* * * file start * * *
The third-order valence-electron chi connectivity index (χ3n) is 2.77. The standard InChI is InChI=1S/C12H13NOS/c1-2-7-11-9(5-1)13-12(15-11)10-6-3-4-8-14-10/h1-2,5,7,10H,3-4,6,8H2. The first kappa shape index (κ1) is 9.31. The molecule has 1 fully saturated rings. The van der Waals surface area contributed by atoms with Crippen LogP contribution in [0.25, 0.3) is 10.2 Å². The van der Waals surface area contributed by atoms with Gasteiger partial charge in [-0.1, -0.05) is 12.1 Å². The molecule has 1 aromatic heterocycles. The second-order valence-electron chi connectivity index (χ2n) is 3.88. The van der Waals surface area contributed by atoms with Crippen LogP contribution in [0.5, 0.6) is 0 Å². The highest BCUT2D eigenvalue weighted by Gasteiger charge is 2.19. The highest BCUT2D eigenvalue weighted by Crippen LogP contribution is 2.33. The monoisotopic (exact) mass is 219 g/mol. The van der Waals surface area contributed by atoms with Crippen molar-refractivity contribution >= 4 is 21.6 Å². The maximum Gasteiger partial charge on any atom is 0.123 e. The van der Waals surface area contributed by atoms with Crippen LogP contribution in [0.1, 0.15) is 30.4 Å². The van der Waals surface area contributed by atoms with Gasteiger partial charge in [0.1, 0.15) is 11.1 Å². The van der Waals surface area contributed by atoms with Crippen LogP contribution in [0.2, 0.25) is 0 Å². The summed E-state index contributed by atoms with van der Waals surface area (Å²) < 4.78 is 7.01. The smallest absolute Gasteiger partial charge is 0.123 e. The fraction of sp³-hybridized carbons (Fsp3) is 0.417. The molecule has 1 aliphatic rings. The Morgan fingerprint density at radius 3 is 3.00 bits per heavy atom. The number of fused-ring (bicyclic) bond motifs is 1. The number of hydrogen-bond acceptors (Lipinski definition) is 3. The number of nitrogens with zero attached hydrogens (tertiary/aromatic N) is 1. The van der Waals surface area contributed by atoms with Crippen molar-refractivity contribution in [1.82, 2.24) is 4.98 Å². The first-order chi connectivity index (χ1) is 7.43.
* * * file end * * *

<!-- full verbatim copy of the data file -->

The third-order valence-electron chi connectivity index (χ3n) is 2.77. The standard InChI is InChI=1S/C12H13NOS/c1-2-7-11-9(5-1)13-12(15-11)10-6-3-4-8-14-10/h1-2,5,7,10H,3-4,6,8H2. The first kappa shape index (κ1) is 9.31. The molecule has 1 fully saturated rings. The van der Waals surface area contributed by atoms with Crippen LogP contribution in [0.25, 0.3) is 10.2 Å². The van der Waals surface area contributed by atoms with Gasteiger partial charge in [-0.1, -0.05) is 12.1 Å². The molecule has 1 aromatic heterocycles. The second-order valence-electron chi connectivity index (χ2n) is 3.88. The van der Waals surface area contributed by atoms with Crippen LogP contribution in [0.5, 0.6) is 0 Å². The highest BCUT2D eigenvalue weighted by Gasteiger charge is 2.19. The highest BCUT2D eigenvalue weighted by Crippen LogP contribution is 2.33. The monoisotopic (exact) mass is 219 g/mol. The van der Waals surface area contributed by atoms with Crippen molar-refractivity contribution >= 4 is 21.6 Å². The maximum Gasteiger partial charge on any atom is 0.123 e. The van der Waals surface area contributed by atoms with Crippen LogP contribution in [0.1, 0.15) is 30.4 Å². The van der Waals surface area contributed by atoms with Gasteiger partial charge in [0.1, 0.15) is 11.1 Å². The van der Waals surface area contributed by atoms with Crippen LogP contribution in [0.2, 0.25) is 0 Å². The summed E-state index contributed by atoms with van der Waals surface area (Å²) < 4.78 is 7.01. The smallest absolute Gasteiger partial charge is 0.123 e. The fraction of sp³-hybridized carbons (Fsp3) is 0.417. The molecule has 1 aliphatic rings. The Morgan fingerprint density at radius 3 is 3.00 bits per heavy atom. The number of fused-ring (bicyclic) bond motifs is 1. The number of hydrogen-bond acceptors (Lipinski definition) is 3. The number of nitrogens with zero attached hydrogens (tertiary/aromatic N) is 1. The van der Waals surface area contributed by atoms with Crippen molar-refractivity contribution in [1.82, 2.24) is 4.98 Å². The first-order chi connectivity index (χ1) is 7.43.